The population of Shaftesbury was 2,742 at the time, but only 315 men were eligible to vote. Polling took place over four days from the 3rd, August and, by the third day, Francis Knowles was trailing in 3rd place. A huge crowd, said by some to be over 10,000 people, gathered in Shaftesbury’s Commons and surrounding streets, and there was much unrest amongst them. In order to try and placate them, Knowles addressed the crowd, expressing confidence in the final triumph in the cause of liberty. After this, most of the crowd dispersed.

Site of John Rutter's Shop, The Commons, Shaftesbury (IK)
Site of John Rutter’s Shop, The Commons, Shaftesbury (IK)


However, about 200-300 people, mostly consisting of women and younger men, went to John Rutter’s premises on the Commons. John Rutter addressed them outside and asked them all to retire peaceably to their homes, which most of them did. There was a significant amount of intoxication and, despite John Rutter’s plea, many of the young men carried on drinking until about 10 pm, when some of them started throwing stones at the windows of Grosvenor supporters. A carriage was destroyed and then, at about 11pm, the Grosvenor’s gates were rushed by more than 50 men, who got in and broke windows and kicked in doors. The innkeeper of the Grosvenor Arms, Mr Edwards, reported that over 100 panes of glass were broken. He said that the Grosvenor was under attack until two or three in the morning. One witness, Robert Burridge, stated that in passing by the Grosvenor Arms after midnight, ‘he was called a spy, knocked down twice, and had his collar broken’.

Grosvenor Arms Blue Plaque (IK)
Grosvenor Arms Blue Plaque (IK)


Next morning, the Commons was a scene of devastation; but all was quiet. The army had been summoned, but 44 men of the 2nd Dragoons arrived too late from Blandford the day after the disturbances. Two of them escorted John Jones from the town. Following the trouble, Mayor Swyer had five men arrested, charged with ‘Feloniously rioting’ and sent to Dorchester gaol. They were Charles Willmot aged 25, Stephen Dean aged 22, Charles Hoskins aged 23, all labourers of Shaftesbury; Charles Jenkins aged 23, a sawyer, and Nehemiah Davidge aged 20, a blacksmith of Donhead St. Mary. The result of the election was 169 votes for Penhryn, 145 for Dugdale & 121 for Knowles. It did not go unnoticed that Mayor Swyer, in his role as agent for Grosvenor and Returning Officer, rejected 25 votes for Knowles which, had they been allowed, would have given him a total of 146 and, possibly, one of the two seats. John Rutter claimed that, ‘Had justice been done us, Mr Knowles would have been returned as the successful candidate’. Knowles claimed that he had lost ‘through a mass of corrupt influence’. On the 1st September, the five were released from gaol and made a triumphal return to Shaftesbury. As they passed through Blandford, bells were rung and in Iwerne Minster they were accompanied by a band. They stopped at the Half Moon and were then hauled in their carriage to the Commons, where they were met by a huge crowd of enthusiastic, flag-waving supporters. John Rutter regarded their release as a ‘Triumph over injustice, oppression and partiality’.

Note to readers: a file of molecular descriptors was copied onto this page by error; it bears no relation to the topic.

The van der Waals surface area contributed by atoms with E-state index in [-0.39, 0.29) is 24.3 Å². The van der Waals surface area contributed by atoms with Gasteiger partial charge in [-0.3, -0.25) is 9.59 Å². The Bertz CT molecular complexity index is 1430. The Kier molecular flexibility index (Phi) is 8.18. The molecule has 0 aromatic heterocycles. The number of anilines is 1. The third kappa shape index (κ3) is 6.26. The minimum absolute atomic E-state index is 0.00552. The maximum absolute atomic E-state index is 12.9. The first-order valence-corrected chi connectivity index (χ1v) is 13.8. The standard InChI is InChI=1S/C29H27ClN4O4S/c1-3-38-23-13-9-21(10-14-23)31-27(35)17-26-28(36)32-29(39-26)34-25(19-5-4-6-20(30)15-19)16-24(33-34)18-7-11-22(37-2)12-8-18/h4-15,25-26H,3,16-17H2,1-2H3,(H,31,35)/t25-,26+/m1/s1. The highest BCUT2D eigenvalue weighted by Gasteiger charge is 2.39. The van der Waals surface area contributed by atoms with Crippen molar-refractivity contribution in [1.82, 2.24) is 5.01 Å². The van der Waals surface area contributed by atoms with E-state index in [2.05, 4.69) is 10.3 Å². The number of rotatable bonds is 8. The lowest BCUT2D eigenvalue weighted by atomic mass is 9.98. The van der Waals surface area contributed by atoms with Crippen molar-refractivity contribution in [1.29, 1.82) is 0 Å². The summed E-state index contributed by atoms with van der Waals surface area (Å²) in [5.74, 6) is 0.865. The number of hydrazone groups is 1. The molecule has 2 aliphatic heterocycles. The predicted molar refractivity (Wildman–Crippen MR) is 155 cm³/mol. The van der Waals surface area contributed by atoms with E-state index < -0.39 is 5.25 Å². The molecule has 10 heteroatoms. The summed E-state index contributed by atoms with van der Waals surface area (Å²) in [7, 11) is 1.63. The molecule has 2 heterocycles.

However, just the next day, there was more trouble to come ….

(This article was first read by the author, Dave Hardiman, on the Alfred Daily Podcast.)

Footnote: On the 2nd September 1830 a victory parade was to escort the successful Grosvenor candidates to a celebratory dinner at the Grosvenor Arms. Despite the drafting in of nearly 100 special constables, such serious disorder broke out that the Town Clerk was obliged to read the Riot Act from the balcony of the Grosvenor Arms. Yet more windows were broken. In October 1830 dozens of Shaftesbury residents, including John Rutter, received summonses to answer charges at the next Quarter Sessions in Dorchester. The story concludes ….